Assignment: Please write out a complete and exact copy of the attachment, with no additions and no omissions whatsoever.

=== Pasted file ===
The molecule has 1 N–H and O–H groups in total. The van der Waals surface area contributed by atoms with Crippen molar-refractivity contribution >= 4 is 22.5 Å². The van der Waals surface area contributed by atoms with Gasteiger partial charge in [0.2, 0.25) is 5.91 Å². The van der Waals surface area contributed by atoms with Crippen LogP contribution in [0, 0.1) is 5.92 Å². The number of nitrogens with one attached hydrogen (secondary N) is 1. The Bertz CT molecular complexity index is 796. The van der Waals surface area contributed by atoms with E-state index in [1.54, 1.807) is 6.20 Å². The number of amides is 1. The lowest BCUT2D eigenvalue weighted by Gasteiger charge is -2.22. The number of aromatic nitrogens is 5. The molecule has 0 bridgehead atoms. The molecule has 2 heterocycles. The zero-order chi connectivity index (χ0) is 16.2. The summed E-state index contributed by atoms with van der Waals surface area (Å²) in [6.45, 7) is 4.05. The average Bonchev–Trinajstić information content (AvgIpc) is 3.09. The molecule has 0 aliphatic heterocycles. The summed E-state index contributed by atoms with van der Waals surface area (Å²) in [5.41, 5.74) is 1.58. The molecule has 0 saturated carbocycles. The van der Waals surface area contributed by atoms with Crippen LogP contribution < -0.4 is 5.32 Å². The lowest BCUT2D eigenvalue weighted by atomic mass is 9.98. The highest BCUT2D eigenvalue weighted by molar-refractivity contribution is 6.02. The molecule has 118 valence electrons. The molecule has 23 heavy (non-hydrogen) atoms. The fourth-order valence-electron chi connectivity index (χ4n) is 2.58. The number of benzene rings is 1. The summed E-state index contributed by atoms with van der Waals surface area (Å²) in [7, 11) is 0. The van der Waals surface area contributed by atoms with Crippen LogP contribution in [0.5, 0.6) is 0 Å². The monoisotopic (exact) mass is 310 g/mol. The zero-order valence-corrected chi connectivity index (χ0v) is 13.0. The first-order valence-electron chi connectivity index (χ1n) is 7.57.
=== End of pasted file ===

The molecule has 1 N–H and O–H groups in total. The van der Waals surface area contributed by atoms with Crippen molar-refractivity contribution >= 4 is 22.5 Å². The van der Waals surface area contributed by atoms with Gasteiger partial charge in [0.2, 0.25) is 5.91 Å². The van der Waals surface area contributed by atoms with Crippen LogP contribution in [0, 0.1) is 5.92 Å². The number of nitrogens with one attached hydrogen (secondary N) is 1. The Bertz CT molecular complexity index is 796. The van der Waals surface area contributed by atoms with E-state index in [1.54, 1.807) is 6.20 Å². The number of amides is 1. The lowest BCUT2D eigenvalue weighted by Gasteiger charge is -2.22. The number of aromatic nitrogens is 5. The molecule has 0 bridgehead atoms. The molecule has 2 heterocycles. The zero-order chi connectivity index (χ0) is 16.2. The summed E-state index contributed by atoms with van der Waals surface area (Å²) in [6.45, 7) is 4.05. The average Bonchev–Trinajstić information content (AvgIpc) is 3.09. The molecule has 0 aliphatic heterocycles. The summed E-state index contributed by atoms with van der Waals surface area (Å²) in [5.41, 5.74) is 1.58. The molecule has 0 saturated carbocycles. The van der Waals surface area contributed by atoms with Crippen LogP contribution < -0.4 is 5.32 Å². The lowest BCUT2D eigenvalue weighted by atomic mass is 9.98. The highest BCUT2D eigenvalue weighted by molar-refractivity contribution is 6.02. The molecule has 118 valence electrons. The molecule has 23 heavy (non-hydrogen) atoms. The fourth-order valence-electron chi connectivity index (χ4n) is 2.58. The number of benzene rings is 1. The summed E-state index contributed by atoms with van der Waals surface area (Å²) in [7, 11) is 0. The van der Waals surface area contributed by atoms with Crippen LogP contribution in [0.5, 0.6) is 0 Å². The monoisotopic (exact) mass is 310 g/mol. The zero-order valence-corrected chi connectivity index (χ0v) is 13.0. The first-order valence-electron chi connectivity index (χ1n) is 7.57.